Unless radical action is taken by the government, the CJS may cease to function effectively
Sunday 24 January 2021
FINAL REPORT (PDF): Survive. Recover. Rebuild. Justice post Covid-19
“As this report makes clear, without sustained and significant investment in the courts system to eliminate chronic backlogs and delays in cases, the implications for victims and witnesses are severe. The adage, ‘justice delayed is justice denied’ is still true today.
“Some of the innovative measures outlined here, such as diverting low-level offenders, are sensible but they must be done by bringing the justice system to victims and ensuring they are heard and their interests represented in any decision on whether a case goes to court or not.
“If we are to deliver justice for victims, there is urgent work to be done and this requires creative thinking from all involved and a whole-system approach.”
Victims' Commissioner for England and Wales, Dame Vera Baird QC
"Given the many challenges currently faced by the criminal justice system, it’s clear that there needs to be a long-term recovery plan and a new approach that goes beyond the immediate impact of Covid-19. The need to future proof our justice system, which this report identifies, is central to tackling the unacceptably high backlog in our courts and creating a resilient and sustainable criminal justice system.”
Derek Sweeting QC, Chair of the Bar Council of England and Wales
“It is imperative that positives come out of the Covid pandemic. Recovery should be seen as a launch-pad to change the well rehearsed but struggling CJS model. An overcrowded prison system, incapable of delivering the rehabilitative environment desperately needed, will not improve with 18,000 extra places. This is the time to define what the purpose of prison really is and build a CJS that delivers this purpose."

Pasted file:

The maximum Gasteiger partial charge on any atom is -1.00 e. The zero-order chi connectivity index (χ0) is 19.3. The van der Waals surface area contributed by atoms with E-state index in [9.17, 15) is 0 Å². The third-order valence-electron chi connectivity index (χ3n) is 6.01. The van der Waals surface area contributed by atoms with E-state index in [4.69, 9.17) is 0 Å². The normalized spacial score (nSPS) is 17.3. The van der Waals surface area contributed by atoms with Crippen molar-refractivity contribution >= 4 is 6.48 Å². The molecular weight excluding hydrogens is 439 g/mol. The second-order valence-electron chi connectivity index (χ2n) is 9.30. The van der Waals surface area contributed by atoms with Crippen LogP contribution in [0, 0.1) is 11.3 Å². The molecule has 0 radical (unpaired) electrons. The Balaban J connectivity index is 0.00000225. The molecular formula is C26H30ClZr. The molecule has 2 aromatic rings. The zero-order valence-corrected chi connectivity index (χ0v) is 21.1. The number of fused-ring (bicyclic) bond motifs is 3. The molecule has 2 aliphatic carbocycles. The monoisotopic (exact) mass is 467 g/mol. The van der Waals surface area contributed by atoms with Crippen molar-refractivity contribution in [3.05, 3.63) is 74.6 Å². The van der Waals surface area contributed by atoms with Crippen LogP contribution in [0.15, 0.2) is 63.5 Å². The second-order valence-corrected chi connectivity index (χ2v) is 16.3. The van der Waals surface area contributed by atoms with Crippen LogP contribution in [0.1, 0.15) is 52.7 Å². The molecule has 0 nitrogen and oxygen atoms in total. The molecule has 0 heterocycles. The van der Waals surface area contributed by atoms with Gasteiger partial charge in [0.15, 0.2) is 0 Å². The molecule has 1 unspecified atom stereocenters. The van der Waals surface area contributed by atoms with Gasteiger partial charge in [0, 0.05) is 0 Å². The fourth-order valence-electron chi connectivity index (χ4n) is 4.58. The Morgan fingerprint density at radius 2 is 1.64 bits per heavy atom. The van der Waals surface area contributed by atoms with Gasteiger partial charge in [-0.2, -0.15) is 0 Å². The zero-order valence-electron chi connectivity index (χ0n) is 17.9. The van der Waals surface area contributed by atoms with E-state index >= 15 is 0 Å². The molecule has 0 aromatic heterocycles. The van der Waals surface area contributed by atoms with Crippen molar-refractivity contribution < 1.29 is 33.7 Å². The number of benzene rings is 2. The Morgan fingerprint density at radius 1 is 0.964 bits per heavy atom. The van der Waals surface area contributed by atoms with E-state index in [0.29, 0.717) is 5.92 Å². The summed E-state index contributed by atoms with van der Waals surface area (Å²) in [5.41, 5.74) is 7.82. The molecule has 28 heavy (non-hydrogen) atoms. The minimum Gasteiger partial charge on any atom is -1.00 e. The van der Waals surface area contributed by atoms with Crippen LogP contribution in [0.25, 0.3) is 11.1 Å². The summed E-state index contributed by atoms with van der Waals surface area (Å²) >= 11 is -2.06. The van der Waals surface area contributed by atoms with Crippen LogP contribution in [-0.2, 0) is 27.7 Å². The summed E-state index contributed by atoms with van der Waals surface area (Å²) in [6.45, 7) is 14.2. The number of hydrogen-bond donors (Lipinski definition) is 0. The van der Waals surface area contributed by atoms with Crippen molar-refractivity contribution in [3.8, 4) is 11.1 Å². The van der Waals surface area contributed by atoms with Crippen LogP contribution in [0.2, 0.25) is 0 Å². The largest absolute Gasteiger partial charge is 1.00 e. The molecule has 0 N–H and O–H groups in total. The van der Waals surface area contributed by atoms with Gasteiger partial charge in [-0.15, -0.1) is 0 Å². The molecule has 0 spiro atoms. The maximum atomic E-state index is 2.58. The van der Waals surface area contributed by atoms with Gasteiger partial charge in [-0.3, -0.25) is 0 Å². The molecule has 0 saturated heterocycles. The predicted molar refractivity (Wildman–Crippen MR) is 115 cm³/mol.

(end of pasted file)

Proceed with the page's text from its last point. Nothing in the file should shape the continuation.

President of the Prison Governors’ Association, Andrea Albutt
“The delays and backlogs of cases identified by Crest in this important and timely report create misery for victims, leave many criminals free to continue their offending and seriously undermine confidence among the public. The report however also rightly identifies the need for more fundamental reform to a system which in the view of many has just not kept up with the changing nature of crime, the needs of victims and accepted research on the drivers of offending and the best way to prevent it.”
Sir Peter Fahy, Chief Constable of Greater Manchester Police from 2008-2015
The pandemic has driven our struggling CJS to the precipice. As Crest’s modelling showed, without any further action, the court backlog – defined as all cases waiting to be processed in the courts – is projected to rapidly increase and reach an unmanageable level by 2024.
Through this research, generously funded by the Hadley Trust, we have constructed a picture of how the different parts of the criminal justice system responded to the challenges posed by Covid-19, and shown the possible impact of the pandemic in the future. We have used the ‘natural experiment’ of Covid-19 to understand what lessons there are from the response of agencies for the future of the CJS.
From survival mode to recovery mode
In response to the pandemic the criminal justice system went into ‘survival mode’. Agencies took emergency action to keep functioning but in doing so, retreated into silos. Innovative programmes were shelved. In order to move into ‘recovery mode’, the criminal justice system needs a bailout to increase capacity across the system.